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Who's In, Who's Out?

Directions

  1. Read the first document out loud.
  2. As a group, look back at the document again to see how the characters perceive the situation differently through the lens of belonging and exclusion. Whom do they consider part of their “in” group? (It might be useful to make diagrams or sketches to visually represent the different perspectives in the story.)
  3. Discuss the questions listed after the document.
  4. Read the second document out loud, and repeat steps 2 and 3.

Any Jews?

The notion of "the other" has cast long shadows over my life. One morning, when I was about nine or ten, I was sitting at the kitchen table with my mother and my father's mother. Grandma Alice spoke only Yiddish and could not read or write English. Mama was reading aloud from a newspaper account of a plane crash the night before, shaking her head with sadness at the loss of life. "Any Jews killed?" Grandma Alice asked. This was the familiar refrain: "Any Jews?" If there were no Jews, it was a non-event, something of no concern. I was confused. It made no sense to me that a segment of humanity would be excluded from concern because they were not part of our membership group. It was my first awareness of culture as a system of belonging, of insiders and outsiders.

Details

Baker, Elaine DeLott. "They Sent Us This White Girl." In Deep in Our Hearts: Nine White Women in the Freedom Movement, (Athens: University of Georgia Press, 2000), 261.

Discussion Questions

  1. What criteria does Grandma Alice use to decide who is "in" and who is "out" of her membership groups?
  2. How is the phrase "any Jews?" used by Grandma Alice similar to or different from the contemporary refrain, "is it good for the Jews?"
  3. What might be some positive aspects of seeing the world the way Grandma Alice does? What might be some negative aspects of seeing the world this way?

Your People

During her stay in the Hinds County Jail in June 1965, Roberta Galler first encountered the Jackson Jewish community in the form of Rabbi Perry Nussbaum. Nussbaum, who had been quietly supporting civil rights against the wishes of his congregation, came into the cell where Galler and several other Jewish women were jailed. Holding up toothbrushes, soap, and other small necessities, Galler recalls that he said, "Okay, who in here are my people?" Galler stepped forward and said, "Either all of us are your people or none of us are your people."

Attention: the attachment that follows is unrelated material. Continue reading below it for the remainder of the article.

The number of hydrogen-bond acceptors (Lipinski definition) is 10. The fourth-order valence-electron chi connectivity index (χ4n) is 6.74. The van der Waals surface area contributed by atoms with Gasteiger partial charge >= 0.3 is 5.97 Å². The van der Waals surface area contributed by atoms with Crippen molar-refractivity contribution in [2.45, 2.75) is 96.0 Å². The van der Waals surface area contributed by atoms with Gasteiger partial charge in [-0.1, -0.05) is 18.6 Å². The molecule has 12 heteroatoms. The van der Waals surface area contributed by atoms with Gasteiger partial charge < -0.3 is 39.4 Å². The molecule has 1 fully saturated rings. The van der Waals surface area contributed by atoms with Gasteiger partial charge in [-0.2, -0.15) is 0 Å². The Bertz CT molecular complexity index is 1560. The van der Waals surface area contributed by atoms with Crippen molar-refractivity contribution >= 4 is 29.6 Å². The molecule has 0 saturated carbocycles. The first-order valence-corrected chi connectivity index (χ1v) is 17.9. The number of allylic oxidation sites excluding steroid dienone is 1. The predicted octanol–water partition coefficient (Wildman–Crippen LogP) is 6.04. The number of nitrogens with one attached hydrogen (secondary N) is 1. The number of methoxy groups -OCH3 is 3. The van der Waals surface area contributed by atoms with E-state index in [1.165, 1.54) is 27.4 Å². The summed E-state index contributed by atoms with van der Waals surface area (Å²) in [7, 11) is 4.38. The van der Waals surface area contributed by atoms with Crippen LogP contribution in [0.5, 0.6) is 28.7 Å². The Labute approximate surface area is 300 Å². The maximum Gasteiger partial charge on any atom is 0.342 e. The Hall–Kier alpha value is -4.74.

Galler's defiant declaration highlights both the self-righteousness and the universalist spirit in which young Jewish activists saw their civil rights activism. She did not know that Nussbaum was going out on a limb to visit civil rights workers in jail, nor could she have known that his decade of efforts addressing civil rights questions would lead to the bombing of his home and synagogue two years later. With little patience for the situation of southern Jewish communities and little desire to be identified as Jews themselves, young Jewish activists in SNCC recoiled from any sign of what they saw as Jewish ethnic particularism. Nevertheless, they had walked into a landscape where Jewishness mattered.

Details

Debra Schultz, Going South: Jewish Women in the Civil Rights Movement (New York: NYU Press, 2001), 91.

Discussion Questions

  1. What criteria does Roberta Galler sense that Rabbi Nussbaum is using to decide who are "his people" while he's in Hind County Jail?
  2. How is Rabbi Nussbaum using his idea of membership and belonging to guide his actions in this situation?
  3. Why do you think Rabbi Nussbaum might have been more inclined to help his own group than helping everyone in the cell?
  4. What criteria do you think Roberta Galler uses to define her group in this situation? Why might this be true? What do you think this might say about the way she identifies? How might her identity be shaping her involvement in the Civil Rights Movement?
  5. We know some things about Rabbi Nussbaum that Roberta Galler did not, namely that he was also a supporter of civil rights whose actions had very real and violent consequences for him, his family, and his synagogue. How do you think Rabbi Nussbaum's idea about who are "his people" might have been different in other situations relating to civil rights?
  6. How do Rabbi Nussbaum and Roberta Galler’s understandings of their own identities shape their actions? (Think not only about this incident in the jail, but also more broadly.)

How to cite this page

Jewish Women's Archive. "Who's In, Who's Out?." (Viewed on September 19, 2014) <http://jwa.org/teach/livingthelegacy/documentstudies/whos-in-whos-out>.

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